According to the GBIC specification, the serial interface uses a modified two-wire I2C™ protocol (trademarked by Phillips Corporation) to access the information stored in an E2PROM. The protocol requires the master I2C™ bus host controller to send a device address, which is one byte (8 bits) long, followed by a word address. The word address is also one byte long and is used to access a specific address in the E2PROM. The size of the word address (one byte) determines the maximum number of directly addressable words in the memory as 28=256. Each memory address contains one byte of information, so the maximum capacity is 2K bits. If the E2PROM has only one-kilobit capacity, the Most Significant Bit (MSB) of the address word is disregarded.
 The device address word is eight bits long. The first four MSBs contain a mandatory one zero sequence followed by three bits for device/page addressing. The eighth bit of the word determines the type of operation as a Read (one) or Write (zero).
 The three device/page addressing bits of the Device Address Word allow up to eight 1K/2K E2PROMs to be connected simultaneously to the I2C™ bus or fewer 4K/8K/16K E2PROMs. The 1K/2K E2PROMs have three hardwire pins, which establish its address. Each of these pins is usually hardwired to Ground or Power, or connected to hardware, which provides the address. Every time a device address word is sent, the three address pins are being compared to the information on the corresponding input address pins. After comparing the device address, the E2PROM will output a zero. If a comparison is not made, the chip will remain in a standby state.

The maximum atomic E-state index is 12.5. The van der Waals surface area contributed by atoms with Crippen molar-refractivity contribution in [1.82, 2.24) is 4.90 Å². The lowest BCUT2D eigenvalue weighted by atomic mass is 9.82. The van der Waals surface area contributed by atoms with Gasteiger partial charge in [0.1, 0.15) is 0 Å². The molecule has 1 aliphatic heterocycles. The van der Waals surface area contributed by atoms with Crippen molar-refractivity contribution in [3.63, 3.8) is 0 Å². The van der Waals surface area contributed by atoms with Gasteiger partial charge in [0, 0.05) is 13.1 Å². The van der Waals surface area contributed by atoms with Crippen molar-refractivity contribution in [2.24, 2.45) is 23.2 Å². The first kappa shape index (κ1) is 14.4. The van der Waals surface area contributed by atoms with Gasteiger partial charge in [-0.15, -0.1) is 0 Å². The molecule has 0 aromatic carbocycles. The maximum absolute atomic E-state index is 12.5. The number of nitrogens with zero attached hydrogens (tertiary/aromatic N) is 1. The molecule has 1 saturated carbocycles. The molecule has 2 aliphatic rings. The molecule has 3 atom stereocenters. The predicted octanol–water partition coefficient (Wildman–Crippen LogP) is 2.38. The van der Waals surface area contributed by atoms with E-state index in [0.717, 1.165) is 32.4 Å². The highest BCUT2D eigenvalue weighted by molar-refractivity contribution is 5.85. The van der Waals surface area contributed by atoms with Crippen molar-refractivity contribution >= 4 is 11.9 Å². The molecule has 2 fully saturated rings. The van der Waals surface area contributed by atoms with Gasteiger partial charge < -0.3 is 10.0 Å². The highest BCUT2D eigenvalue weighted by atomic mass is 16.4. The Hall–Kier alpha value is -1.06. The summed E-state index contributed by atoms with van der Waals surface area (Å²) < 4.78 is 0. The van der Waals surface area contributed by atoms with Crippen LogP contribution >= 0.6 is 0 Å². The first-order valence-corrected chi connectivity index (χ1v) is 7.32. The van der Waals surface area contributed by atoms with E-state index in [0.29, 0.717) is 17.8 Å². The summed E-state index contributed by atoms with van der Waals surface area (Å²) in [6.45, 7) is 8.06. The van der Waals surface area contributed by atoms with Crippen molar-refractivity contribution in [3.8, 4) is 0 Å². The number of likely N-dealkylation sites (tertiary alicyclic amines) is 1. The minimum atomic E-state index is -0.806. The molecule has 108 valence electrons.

The 4K/8K/16K E2PROMs use some or all three address/page bits in order to access different pages in its memory. Thus, there can be no more than four 4K, or two 8K, or one 16K E2PROMs connected to a single bus.
 Pursuant to the GBIC Specification, the address select pins for the serial CMOS E2PROM are set to zero. As discussed above, the zero address is achieved by internally hard-wiring all the address pins of the CMOS E2PROM to ground (VIL low level).
 While the type of GBIC connected to a specific host receptacle can be readily identified by the host system, multiple GBICs connected to the same host system cannot be readily distinguished from each other. As previously stated, all GBICs are specified to have an address of zero by grounding the address pins of the serial CMOS E2PROM. Since all GBICs have an address of zero, a host system cannot distinguish between multiple GBICs connected to the same I2C™ serial communication bus. The conventional technique for a host system to distinguish between multiple GBICs is to provide separate wiring for each GBIC. Conventional GBICs cannot be distinguished on a common I2C™ serial communication bus because multiple conventional GBICs would have the same address.
 If GBICs could be addressable with unique addresses, then a single host system could accommodate multiple GBICs. Furthermore, multiple GBICs could share a common serial communication bus. Such a common bus could accommodate multiple GBICs that could be accessed by a single host controller. Moreover, using a common bus to access multiple GBICs reduces hardware by eliminating individual wiring necessary to access conventional, non-distinct GBICs. Such a reduction eliminates up to 14 I/O pins on an 8-port media access controller chip by consolidating eight 2-wire interfaces into a single 2-wire serial communication bus.